It's perfectly okay to leave the render function emtpy. If it doesn't need to do anything at render time, then it won't. But your bounding node, for example, would be the parent of your mesh. Then, when traversing the tree at render-time, you would perform culling on the bounding volume nodes, and if the node is within the camera frustum, traverse further to the node containing the mesh itself.

On the other hand, the scene-graph should represent game-object relationships, and not geometry data. Therefore, I suggest you build an entirely different structure containing the data needed to render your scene. The scene-graph then has nothing to do with rendering at all. It's just a hierarchical representation of objects. Update the entities in your scenegraph every frame, and perform physics/collision detection, then traverse the second tree/structure and render your scene.

Share this post


Link to post
Share on other sites
I would say do a little re-thinking on it, scene graphs are typically manifestations of the composite design pattern, the main elements of the composite pattern and there relation to scene graphs are:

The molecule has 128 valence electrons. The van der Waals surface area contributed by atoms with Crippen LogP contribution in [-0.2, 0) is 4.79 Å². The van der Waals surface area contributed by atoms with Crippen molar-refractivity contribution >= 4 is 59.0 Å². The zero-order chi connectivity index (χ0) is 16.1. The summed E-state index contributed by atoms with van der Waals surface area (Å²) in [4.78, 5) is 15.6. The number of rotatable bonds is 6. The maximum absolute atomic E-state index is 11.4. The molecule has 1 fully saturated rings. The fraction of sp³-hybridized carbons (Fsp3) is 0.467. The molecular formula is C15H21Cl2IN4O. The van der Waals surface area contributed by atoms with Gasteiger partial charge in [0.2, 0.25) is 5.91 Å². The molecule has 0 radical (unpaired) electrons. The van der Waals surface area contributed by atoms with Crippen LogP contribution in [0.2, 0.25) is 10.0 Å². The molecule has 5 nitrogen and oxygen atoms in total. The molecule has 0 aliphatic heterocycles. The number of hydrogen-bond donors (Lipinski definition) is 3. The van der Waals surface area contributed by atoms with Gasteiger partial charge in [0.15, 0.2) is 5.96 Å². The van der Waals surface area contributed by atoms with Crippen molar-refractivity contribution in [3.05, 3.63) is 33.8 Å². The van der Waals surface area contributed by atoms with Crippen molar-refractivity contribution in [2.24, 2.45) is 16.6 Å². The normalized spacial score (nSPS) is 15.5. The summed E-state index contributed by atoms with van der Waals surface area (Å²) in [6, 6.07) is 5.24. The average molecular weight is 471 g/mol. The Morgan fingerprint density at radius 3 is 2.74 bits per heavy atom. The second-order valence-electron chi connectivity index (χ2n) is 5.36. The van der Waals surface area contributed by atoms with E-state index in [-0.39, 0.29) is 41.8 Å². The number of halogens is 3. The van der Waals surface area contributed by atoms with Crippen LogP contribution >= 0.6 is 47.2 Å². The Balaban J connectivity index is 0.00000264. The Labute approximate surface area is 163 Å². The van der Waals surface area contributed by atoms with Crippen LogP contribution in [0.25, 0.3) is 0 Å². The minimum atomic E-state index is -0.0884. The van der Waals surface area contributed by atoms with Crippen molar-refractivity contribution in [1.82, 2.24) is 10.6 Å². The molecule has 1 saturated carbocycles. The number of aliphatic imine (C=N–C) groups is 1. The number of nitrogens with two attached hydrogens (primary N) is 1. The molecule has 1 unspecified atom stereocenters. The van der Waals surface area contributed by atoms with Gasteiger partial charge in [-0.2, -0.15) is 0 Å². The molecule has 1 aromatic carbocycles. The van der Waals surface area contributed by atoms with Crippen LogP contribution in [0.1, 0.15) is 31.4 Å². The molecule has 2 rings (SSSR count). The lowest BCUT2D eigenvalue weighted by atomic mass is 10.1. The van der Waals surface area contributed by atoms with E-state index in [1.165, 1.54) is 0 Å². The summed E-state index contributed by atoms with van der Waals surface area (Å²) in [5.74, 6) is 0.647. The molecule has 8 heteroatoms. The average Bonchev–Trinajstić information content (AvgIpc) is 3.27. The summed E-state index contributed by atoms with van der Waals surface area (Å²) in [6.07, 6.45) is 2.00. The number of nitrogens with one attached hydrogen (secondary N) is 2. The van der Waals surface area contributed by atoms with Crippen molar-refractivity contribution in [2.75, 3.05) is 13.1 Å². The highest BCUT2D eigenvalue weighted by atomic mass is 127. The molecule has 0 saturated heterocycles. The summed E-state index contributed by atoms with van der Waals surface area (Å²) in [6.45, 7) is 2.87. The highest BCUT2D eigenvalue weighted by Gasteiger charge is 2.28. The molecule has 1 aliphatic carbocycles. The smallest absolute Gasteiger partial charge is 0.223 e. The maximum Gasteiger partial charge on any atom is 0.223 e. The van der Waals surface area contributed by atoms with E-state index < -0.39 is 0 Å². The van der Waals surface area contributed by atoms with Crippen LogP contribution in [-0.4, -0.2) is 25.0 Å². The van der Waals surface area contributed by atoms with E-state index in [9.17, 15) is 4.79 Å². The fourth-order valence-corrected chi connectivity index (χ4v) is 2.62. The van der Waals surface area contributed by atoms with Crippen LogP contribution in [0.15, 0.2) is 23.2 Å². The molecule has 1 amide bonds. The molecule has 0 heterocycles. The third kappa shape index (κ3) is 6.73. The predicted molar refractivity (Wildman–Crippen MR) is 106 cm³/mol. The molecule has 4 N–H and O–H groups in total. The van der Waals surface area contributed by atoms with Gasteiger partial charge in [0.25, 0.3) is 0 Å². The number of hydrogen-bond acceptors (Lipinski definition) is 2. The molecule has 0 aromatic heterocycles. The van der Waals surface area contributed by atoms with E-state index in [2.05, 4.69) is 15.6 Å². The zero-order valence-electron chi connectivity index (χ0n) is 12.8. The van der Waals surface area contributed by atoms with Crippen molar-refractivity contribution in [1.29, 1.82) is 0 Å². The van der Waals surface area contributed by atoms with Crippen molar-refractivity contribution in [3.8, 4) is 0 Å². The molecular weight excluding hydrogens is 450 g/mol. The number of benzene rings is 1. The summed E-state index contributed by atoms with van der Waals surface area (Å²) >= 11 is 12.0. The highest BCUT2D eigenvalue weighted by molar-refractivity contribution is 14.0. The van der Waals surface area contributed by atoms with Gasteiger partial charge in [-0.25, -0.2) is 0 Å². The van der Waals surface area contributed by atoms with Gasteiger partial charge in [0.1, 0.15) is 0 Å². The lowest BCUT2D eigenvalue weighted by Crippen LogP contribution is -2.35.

Composite Pattern | scene graph
---------------------------------
component | node

Leaf | Leaf

Composite | Group

Composite composes leafs & other composites there for Groups contain nodes which are either Leafs or Groups. This creates a tree structure. If you permit nodes to have more than one parent so you can share nodes then this becomes a directed acyclic graph (DAG) this can be unmanageable so usually if you wont share nodes its generally prefered to restrict sharing of leaf nodes only.